Copyright 2000 Reed Business Information, Inc. --This text refers to an out of print or unavailable edition of this title.

More About the Author

Robert J. Sawyer -- called "the dean of Canadian science fiction" by the OTTAWA CITIZEN and "just about the best science-fiction writer out there" by the Denver ROCKY MOUNTAIN NEWS -- is one of eight authors in history to win all three of the science-fiction field's highest honors for best novel of the year: the Hugo Award (which he won for HOMINIDS), the Nebula Award (which he won for THE TERMINAL EXPERIMENT); and the John W. Campbell Memorial Award (which he won for MINDSCAN).

Rob has won Japan's Seiun Award for best foreign novel three times (for END OF AN ERA, FRAMESHIFT, and ILLEGAL ALIEN), and he's also won the world's largest cash-prize for SF writing -- the Polytechnic University of Catalonia's 6,000-euro Premio UPC de Ciencia Ficcion -- an unprecedented three times.

In 2007, he received China's Galaxy Award for most favorite foreign author. He's also won twelve Canadian Science Fiction and Fantasy Awards ("Auroras"), an Arthur Ellis Award from the Crime Writers of Canada, ANALOG magazine's Analytical Laboratory Award for Best Short Story of the Year, and the SCIENCE FICTION CHRONICLE Reader Award for Best Short Story of the Year.

Rob's novels have been top-ten national mainstream bestsellers in Canada, appearing on the GLOBE AND MAIL and MACLEAN'S bestsellers' lists, and they've hit number one on the bestsellers' list published by LOCUS, the U.S. trade journal of the SF field.

Rob is a frequent keynote speaker at conferences, teaches SF writing occasionally, and edits his own line of Canadian science-fiction novels for Red Deer Press.

His novel FLASHFORWARD (Tor Books) was the basis for the ABC TV series of the same name. He enjoyed spending time on the set and wrote the script for episode 19 "Course Correction."

His WWW trilogy, WAKE, WATCH, and WONDER (Ace Books), is all about the World Wide Web gaining consciousness.

Next up is TRIGGERS, April 2012. Set in Washington D.C., TRIGGERS is a science fiction political thriller about the nature of memory.

For more information about Rob and his award-winning books, check out his web page: http://sfwriter.com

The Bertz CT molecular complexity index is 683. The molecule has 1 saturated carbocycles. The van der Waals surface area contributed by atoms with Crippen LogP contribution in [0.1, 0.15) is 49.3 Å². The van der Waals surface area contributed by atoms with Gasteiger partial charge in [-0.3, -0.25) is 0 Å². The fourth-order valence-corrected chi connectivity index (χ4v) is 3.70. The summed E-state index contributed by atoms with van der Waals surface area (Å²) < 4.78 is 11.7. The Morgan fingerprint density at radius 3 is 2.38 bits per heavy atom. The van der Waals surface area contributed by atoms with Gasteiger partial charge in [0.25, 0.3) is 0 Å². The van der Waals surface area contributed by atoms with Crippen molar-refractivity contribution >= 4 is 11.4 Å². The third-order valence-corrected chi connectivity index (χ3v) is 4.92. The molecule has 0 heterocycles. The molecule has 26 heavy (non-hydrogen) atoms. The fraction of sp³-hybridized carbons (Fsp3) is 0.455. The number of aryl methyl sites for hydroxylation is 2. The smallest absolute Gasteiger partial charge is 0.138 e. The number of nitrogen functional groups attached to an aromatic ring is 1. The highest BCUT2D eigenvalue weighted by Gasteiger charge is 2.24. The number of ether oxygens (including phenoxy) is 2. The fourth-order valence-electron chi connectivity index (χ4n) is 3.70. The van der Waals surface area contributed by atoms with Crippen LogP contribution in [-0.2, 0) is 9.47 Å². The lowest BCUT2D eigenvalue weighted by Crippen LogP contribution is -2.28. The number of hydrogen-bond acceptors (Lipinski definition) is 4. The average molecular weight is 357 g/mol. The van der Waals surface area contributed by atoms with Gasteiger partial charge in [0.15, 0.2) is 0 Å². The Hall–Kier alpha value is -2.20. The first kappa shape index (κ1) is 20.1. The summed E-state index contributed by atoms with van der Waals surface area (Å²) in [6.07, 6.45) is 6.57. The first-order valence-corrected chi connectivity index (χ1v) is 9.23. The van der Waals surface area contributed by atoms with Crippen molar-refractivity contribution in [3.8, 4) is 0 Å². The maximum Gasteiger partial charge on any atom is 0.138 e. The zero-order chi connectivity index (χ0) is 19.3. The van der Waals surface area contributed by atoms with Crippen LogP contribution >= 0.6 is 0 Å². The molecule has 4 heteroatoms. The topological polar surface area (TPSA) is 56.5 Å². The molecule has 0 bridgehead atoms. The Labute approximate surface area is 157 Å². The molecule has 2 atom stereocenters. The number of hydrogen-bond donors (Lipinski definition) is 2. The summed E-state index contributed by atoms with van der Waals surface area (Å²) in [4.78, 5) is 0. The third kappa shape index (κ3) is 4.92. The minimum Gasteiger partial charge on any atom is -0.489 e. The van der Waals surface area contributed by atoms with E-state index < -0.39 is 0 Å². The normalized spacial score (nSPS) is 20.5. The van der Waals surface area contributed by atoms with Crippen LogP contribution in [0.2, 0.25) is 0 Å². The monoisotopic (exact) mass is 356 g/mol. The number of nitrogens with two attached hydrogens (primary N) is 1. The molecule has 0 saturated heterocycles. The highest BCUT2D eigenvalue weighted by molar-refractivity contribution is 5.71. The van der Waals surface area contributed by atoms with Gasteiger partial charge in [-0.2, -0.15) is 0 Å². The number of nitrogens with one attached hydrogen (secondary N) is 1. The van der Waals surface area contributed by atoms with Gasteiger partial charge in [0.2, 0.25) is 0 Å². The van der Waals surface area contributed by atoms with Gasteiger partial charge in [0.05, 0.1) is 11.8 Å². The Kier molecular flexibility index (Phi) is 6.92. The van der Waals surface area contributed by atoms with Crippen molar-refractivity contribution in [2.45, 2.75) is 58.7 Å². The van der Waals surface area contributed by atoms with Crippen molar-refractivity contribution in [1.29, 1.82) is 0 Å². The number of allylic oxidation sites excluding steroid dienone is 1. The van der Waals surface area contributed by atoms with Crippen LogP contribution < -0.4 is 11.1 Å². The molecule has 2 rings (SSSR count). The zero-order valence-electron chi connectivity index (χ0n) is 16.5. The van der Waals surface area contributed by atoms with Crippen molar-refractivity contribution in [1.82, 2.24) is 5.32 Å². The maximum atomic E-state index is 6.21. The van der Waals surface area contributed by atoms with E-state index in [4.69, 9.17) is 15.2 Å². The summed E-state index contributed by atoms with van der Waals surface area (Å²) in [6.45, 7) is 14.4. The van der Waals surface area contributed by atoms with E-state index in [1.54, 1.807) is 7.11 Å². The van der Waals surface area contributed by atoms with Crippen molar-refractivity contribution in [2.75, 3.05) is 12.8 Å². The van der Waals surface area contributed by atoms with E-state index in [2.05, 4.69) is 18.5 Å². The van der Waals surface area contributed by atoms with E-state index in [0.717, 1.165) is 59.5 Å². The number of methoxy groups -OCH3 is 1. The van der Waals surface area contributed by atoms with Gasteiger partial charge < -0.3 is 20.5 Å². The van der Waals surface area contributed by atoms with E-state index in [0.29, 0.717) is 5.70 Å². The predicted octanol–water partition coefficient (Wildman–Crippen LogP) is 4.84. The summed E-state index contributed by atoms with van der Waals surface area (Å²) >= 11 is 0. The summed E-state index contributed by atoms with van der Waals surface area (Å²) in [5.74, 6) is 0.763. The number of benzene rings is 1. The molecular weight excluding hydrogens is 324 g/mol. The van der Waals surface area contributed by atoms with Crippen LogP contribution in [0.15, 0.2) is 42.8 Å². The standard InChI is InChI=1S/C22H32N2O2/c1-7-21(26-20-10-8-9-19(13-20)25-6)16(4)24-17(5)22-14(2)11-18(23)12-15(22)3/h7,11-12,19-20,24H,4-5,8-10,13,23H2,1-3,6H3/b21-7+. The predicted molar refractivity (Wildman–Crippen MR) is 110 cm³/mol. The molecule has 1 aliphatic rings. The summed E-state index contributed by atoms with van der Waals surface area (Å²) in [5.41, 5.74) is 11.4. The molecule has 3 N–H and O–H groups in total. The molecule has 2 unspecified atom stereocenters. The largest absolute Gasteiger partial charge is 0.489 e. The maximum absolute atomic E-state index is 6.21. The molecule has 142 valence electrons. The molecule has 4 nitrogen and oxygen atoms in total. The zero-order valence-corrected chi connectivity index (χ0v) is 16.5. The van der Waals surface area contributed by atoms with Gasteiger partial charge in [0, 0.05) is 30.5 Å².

Customer Reviews

First, I thought there was just too much drama in the plot.
John Howard
The plot was very interesting, the characters very well drawn, and most importantly, the ideas within incredibly thought-provoking.
Amazon Customer
That's the human story in Robert Sawyer's CALCULATING GOD, and it works wonderfully.
Davis Coil

Most Helpful Customer Reviews

57 of 65 people found the following review helpful By B Singh on June 28, 2000
Format: Hardcover
CALCULATING GOD is a terrific book. Sawyer's research is wonderful and far reaching. He has clearly gone beyond just popular science sources. The main character's struggle with cancer is the perfect subplot, for one does wonder how such injustice can exist. All Sawyer's characters come off well, alien or otherwise. I thought at first that the two fundamentalists were going to be given an unfair treatment, but they were seen being very competent at what they set out to do. And, as a Sikh, I must applaud Sawyer's use of a Sikh character in a nonstereotypical role. Very well done! I enjoyed the aliens very much, from the affable Hollus to the almost incomprehensible Wreeds. I do not know the Royal Ontario Museum, where Sawyer sets his book, but I do know the politics of other museums and what he writes has the ring of real truth about it. A fresh and welcome contrast to the ridiculous portrayal of how a museum really works in for instance THE RELIC by Preston Child. CALCULATING GOD should be enjoyed by science fiction readers (I loved it) and by those who don't read sf (my wife loved it as well).
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48 of 62 people found the following review helpful By Eneasz M. Brodski on July 16, 2010
Format: Paperback Verified Purchase
This book is basically two characters talking about whether or not God exists for a few hundred pages. Unfortunately it's done extremely poorly.